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Providers Back UNISON Call For National Care Service

Social Care providers today put their weight behind a trade union call for the creation of a new National Care Service for England.

UNISON is calling on prospective MPs to support the move, aimed at tackling the nationwide crisis in social care and paying its workforce properly.

Social care, the trade union says is broken, and that the current “fragmented and privatized” system is unfit to meet the needs of everyone who relies upon it.

Unison says it wants to see a National Care Service that:

  • Gives access to quality care for all those who need it.
  • Is focused on providing world-class social care, not delivering profits for shareholders.
  • Has national pay, terms and conditions for all care workers and a proper workforce plan.
  • Has the long-term and adequate funding for a high-quality care service.
  • Includes an emergency pay boost for all care workers, helping to end the staffing crisis.

UNISON’s general secretary Christina McAnea, a long-term advocate for care workers and co-chair of the Future Social Care Coalition said: “We need a national care service – like the NHS. Care workers need parity of esteem with their colleagues in the health service. We’ve seen how the two systems are completely intertwined – if one fails, so will the other. Social care can no longer be treated as the forgotten frontline.”

Supporting the call social care provider organisation, the Independent Care Group (ICG) says its long-standing call for a National Care Service, with a mixed market of private sector and not-for-profit social care provision, is central to its own manifesto for the General Election.

ICG Chair Mike Padgham said: “We have long campaigned for a National Care Service and support UNISON’s call to get all prospective MPs behind the idea.

“The current system isn’t working, social care is in crisis with 1.6m people going without care, 152,000 vacancies in the sector and providers closing or handing back delivery contracts.

“A National Care Service, supported by proper funding, is the minimum we should be looking for from our politicians as they put together their manifestos for the General Election.”

The ICG supports a mixed market of private sector and not-for-profit social care provision through small, medium and large providers, as the best way to provide a high quality of care choice for the country.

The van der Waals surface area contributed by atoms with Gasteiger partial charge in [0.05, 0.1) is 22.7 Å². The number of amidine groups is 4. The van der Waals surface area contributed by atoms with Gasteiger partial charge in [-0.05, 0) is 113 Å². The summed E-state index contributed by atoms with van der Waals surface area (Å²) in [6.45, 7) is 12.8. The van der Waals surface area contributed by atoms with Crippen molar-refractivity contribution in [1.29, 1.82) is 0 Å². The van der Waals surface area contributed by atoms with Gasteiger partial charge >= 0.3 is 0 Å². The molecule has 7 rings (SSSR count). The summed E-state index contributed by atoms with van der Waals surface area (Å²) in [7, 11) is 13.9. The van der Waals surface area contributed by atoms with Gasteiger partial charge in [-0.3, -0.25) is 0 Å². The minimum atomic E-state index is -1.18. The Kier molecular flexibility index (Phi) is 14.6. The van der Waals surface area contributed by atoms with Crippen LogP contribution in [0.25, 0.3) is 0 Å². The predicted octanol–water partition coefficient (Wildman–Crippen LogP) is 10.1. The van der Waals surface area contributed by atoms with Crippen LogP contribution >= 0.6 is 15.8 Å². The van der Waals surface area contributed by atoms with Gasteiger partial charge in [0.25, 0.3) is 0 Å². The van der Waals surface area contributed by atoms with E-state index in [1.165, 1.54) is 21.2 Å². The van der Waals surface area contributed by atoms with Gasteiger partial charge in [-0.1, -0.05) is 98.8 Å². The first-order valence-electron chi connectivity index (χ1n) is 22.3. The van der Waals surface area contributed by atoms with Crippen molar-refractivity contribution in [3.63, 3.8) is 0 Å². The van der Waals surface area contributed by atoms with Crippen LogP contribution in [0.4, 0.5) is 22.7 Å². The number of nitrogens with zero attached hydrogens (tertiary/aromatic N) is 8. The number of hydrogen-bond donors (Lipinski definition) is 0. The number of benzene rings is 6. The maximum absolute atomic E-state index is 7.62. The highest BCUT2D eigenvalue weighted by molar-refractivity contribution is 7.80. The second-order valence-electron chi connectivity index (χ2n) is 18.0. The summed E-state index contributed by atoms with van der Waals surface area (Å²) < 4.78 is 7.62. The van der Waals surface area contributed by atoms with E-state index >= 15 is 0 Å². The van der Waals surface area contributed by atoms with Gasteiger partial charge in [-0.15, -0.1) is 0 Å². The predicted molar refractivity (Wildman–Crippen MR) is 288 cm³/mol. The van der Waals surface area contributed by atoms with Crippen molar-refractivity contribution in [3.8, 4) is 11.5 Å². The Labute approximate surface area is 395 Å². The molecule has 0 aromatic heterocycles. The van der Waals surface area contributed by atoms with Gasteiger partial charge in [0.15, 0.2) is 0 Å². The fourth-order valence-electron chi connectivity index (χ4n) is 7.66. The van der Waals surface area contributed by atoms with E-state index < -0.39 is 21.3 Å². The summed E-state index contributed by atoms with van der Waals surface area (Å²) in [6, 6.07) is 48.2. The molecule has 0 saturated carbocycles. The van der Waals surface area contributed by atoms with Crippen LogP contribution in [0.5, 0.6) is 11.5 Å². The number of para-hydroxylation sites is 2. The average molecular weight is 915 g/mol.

“Decades of under-funding, neglect and broken promises have left social care on its knees, with care and nursing homes and homecare providers closing down, leaving more and more people without care.” Mr Padgham added.

“We need the election to bring root and branch reform, the National Care Service and a minimum of £7bn a year extra into social care to make meaningful change to social care delivery and to the pay and conditions of those we employ.

“The current, mixed market approach to social care provision can work perfectly well provided the sector is funded properly.

“We deserve to know what is in the politicians’ thinking before we go to the polls and this time there must be a legally binding way to hold them to account if they fail to deliver.

“Some 14,000 people can’t be discharged from hospital even though they are well enough and much of that is down to a lack of available social care. Investing in social care will ease that pressure on the NHS. It doesn’t need to be new money but can be money switched into social care from the NHS, because eventually, a penny spent on social care will be a penny saved for the NHS.

“It is likely to take two terms of government before we can see proper change, so we need work to begin straight away. The number of people aged over 65 will rise from 10.5m to 13.8m by 2035 and we will need an extra 480,000 people in the social care workforce to provide care to meet that extra demand. We have to start planning for that and we have to start doing so now.”

 

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